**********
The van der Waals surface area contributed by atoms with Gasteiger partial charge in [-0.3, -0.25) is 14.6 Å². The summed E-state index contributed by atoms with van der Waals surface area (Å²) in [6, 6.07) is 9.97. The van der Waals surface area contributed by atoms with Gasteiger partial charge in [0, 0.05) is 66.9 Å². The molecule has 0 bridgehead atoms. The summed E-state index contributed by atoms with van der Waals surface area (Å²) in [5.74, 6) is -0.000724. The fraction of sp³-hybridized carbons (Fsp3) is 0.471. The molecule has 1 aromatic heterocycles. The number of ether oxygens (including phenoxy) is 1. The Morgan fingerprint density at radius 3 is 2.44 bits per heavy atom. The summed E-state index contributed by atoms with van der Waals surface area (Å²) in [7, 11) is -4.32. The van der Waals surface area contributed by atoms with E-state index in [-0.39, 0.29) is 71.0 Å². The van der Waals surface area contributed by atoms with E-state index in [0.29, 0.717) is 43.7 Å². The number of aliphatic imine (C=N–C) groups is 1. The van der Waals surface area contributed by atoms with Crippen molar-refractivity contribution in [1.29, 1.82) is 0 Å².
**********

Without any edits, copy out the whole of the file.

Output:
The van der Waals surface area contributed by atoms with Gasteiger partial charge in [-0.3, -0.25) is 14.6 Å². The summed E-state index contributed by atoms with van der Waals surface area (Å²) in [6, 6.07) is 9.97. The van der Waals surface area contributed by atoms with Gasteiger partial charge in [0, 0.05) is 66.9 Å². The molecule has 0 bridgehead atoms. The summed E-state index contributed by atoms with van der Waals surface area (Å²) in [5.74, 6) is -0.000724. The fraction of sp³-hybridized carbons (Fsp3) is 0.471. The molecule has 1 aromatic heterocycles. The number of ether oxygens (including phenoxy) is 1. The Morgan fingerprint density at radius 3 is 2.44 bits per heavy atom. The summed E-state index contributed by atoms with van der Waals surface area (Å²) in [7, 11) is -4.32. The van der Waals surface area contributed by atoms with E-state index in [-0.39, 0.29) is 71.0 Å². The van der Waals surface area contributed by atoms with E-state index in [0.29, 0.717) is 43.7 Å². The number of aliphatic imine (C=N–C) groups is 1. The van der Waals surface area contributed by atoms with Crippen molar-refractivity contribution in [1.29, 1.82) is 0 Å².